The Spanish Supreme Court has now formally denied Catalan jailed leader Oriol Junqueras parliamentary immunity, and will not free him to receive his accreditation as an MEP. This is despite last month’s ruling in his favour from the Court of Justice of the European Union (CJEU).
This new ruling on Thursday from the Supreme Court came shortly after it also rejected to suspend the Spanish Electoral Authority (JEC)’s decision to veto Junqueras as an MEP, as requested by the politician’s defence team.
The pro-independence leader and former Catalan vice-president Junqueras had hoped to be freed in the coming days in order to take up his seat as an MEP in the European Parliament‘s plenary session, beginning on 13 January in Strasbourg.
Spain’s Electoral Authority (JEC) ruled on Friday 3 January that Junqueras would not be allowed to receive his accreditation as an MEP.
The JEC is in charge of officially confirming who obtains seats after an election, whilst the Supreme Court is Spain’s top judicial institution.
The European Parliament had confirmed his seat on Monday 6 January. In a communication it stated that, ‘Following the judgement of the Court of Justice of the European Union dated 19 December 2019, at the plenary sitting of 13 January 2020, the European Parliament will take note of the election as Members of the European Parliament’ of Comín, Junqueras and Puigdemont ‘with effect from 2 July 2019.’
A profile for Oriol Junqueras already features on the EU Parliament’s website.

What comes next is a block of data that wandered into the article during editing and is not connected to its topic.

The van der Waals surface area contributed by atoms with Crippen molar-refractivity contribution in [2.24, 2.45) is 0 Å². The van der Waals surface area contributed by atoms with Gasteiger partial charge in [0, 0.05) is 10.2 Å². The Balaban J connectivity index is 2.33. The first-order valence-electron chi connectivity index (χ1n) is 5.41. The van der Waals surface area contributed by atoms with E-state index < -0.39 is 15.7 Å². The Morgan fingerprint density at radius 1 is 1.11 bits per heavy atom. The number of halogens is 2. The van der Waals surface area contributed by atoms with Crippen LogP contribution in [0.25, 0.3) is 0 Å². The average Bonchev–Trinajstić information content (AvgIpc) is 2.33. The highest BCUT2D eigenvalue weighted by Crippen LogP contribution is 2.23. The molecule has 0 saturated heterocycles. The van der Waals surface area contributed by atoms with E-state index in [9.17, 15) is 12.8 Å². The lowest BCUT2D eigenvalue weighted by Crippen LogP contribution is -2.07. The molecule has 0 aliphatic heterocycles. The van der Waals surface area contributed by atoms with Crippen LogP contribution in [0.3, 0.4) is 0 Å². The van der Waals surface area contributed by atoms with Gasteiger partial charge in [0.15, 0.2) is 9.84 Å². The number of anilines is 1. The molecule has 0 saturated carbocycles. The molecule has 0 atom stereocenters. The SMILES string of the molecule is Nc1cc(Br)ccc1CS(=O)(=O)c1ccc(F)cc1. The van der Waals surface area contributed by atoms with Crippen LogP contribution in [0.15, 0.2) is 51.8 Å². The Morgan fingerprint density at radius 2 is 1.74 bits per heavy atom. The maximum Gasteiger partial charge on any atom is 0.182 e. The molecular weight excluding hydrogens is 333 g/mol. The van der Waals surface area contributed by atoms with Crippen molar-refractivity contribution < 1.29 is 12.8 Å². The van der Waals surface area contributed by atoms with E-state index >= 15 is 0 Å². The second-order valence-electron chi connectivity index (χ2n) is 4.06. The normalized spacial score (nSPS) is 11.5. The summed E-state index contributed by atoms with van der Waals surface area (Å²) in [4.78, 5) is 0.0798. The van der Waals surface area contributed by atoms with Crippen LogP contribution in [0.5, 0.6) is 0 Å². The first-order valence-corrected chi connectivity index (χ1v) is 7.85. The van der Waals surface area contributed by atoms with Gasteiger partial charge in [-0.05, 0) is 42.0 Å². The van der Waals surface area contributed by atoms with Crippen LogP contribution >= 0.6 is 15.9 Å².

Junqueras was elected MEP when his trial was still underway and he was in custody. The EU court ruling stated that he should have been freed then since he had not been sentenced, but did not explicitly rule on his current post-verdict status.
Although the Supreme Court concedes that Junqueras should have been released after the European election, the judges have argued that the question of his immunity is no longer applicable as he has already been convicted and disqualified from public office.
The judges also state that they do not intend to launch an official procedure to ask the European Parliament for permission to try him, because his conviction already is final and as such they also reject his defence team’s petition to nullify his sedition sentence.
One of the arguments the Supreme Court judges used to justify their decision was that the sentencing handed down to him for his role in the 2017 independence bid was final and includes a 13-year prison term and disqualification from public office.
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